This breed of spiders is from the ancient world. Awakened because humans are curious fuckers. Especially those bazillionaire types wanting to explore the forest of the Amazon or some shit. So this Dora the Explorer wannabe and his entourage consisting of a tour guide, his bodyguard, and three supermodels (because he can) were in the forest when they stumbled upon a freaking nest. Long story short, the bazillionaire survived only to find himself (unknowingly) carrying an egg inside him. And it hatched.

Good times. Good times.

He’s not the only one who had a close encounter with the eight-legged kind. All over the world, they’re all awakening because it was their season. They live for a time, then die soon after they wreak havoc. They’re like carnivorous locusts with a taste for man meat and blood. In China, the infestation got so bad that the Chinese government nuked its own people. And these spiders don’t discriminate on their points of attack: sky, sea, water, land. They’re the stuff an arachniphobe’s nightmares are made of. But it bugs me that there was no precedent to the event leading up to their awakening. Moreover, because the epidemic is wide-spread, there was a slew of points of view. And yet, even with all the characters involved, the book is tiny. Each has a short tale of their encounters and their inevitable demises. So at the end of the book, there were only a few left. Which, oddly enough, makes me all the more excited about this becoming a series.

I’m especially curious about the survivalists in a remote California town who had the presence of mind to build their own nuclear bunkers. Though, I’m worried. Their bunkers were constructed deep in a mine. Mines are dark and deep and infested with who knows what. So I’m interested to know what will become of them. Also, implied romance between the entomologist and the FBI agent.  Crazy, I know. I mean, with horrors abound, who has the time for romance? Lol. Mind you, romance might be pushing it.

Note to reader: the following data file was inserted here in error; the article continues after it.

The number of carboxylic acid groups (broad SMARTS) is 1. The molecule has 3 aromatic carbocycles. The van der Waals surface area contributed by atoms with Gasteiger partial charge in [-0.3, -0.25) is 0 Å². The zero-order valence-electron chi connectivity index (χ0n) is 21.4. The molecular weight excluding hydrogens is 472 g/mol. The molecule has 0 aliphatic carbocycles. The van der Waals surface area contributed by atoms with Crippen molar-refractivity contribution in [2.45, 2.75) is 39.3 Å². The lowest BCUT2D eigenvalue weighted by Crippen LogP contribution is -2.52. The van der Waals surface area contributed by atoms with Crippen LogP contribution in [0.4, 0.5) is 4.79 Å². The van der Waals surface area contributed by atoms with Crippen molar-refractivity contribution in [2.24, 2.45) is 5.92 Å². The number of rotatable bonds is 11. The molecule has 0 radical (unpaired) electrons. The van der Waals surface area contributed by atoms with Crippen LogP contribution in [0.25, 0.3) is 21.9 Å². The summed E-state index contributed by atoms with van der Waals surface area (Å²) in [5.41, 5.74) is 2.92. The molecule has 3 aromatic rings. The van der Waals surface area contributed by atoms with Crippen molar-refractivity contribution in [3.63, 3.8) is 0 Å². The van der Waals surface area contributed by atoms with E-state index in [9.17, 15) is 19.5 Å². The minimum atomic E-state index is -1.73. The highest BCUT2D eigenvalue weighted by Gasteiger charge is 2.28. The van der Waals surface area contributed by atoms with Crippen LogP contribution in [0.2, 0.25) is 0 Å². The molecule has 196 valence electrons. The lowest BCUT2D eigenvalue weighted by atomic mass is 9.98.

The Hatching is a perfect book to turn into a B-movie. The kind shown in the drive-ins. Despite the horrors I felt before, during, after reading this book, believe it or not, I had a great time. It  was perfectly paced regardless of the number of perspectives. When I was a child, my mom used to warn me that if I don’t wash my face and brush my teeth before going to bed, a cockroach will eat my face. I had nightmares about that. But let me tell you, that’s nothing compared to the nightmares I’ve had after reading The Hatching.

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[611]: The Passage by Justin Cronin

6690798 GOODREADS SUMMARY
Series: The Passage, #1
Ballantine Books | Hardcover, 766 pages
Publication Date: June 10th, 2010
Adult Fiction | Horror, Thriller
Rating: 5 out of 5 Stars


An epic and gripping tale of catastrophe and survival, The Passage is the story of Amy—abandoned by her mother at the age of six, pursued and then imprisoned by the shadowy figures behind a government experiment of apocalyptic proportions. But Special Agent Brad Wolgast, the lawman sent to track her down, is disarmed by the curiously quiet girl and risks everything to save her.

As the experiment goes nightmarishly wrong, Wolgast secures her escape—but he can’t stop society’s collapse. And as Amy walks alone, across miles and decades, into a future dark with violence and despair, she is filled with the mysterious and terrifying knowledge that only she has the power to save the ruined world.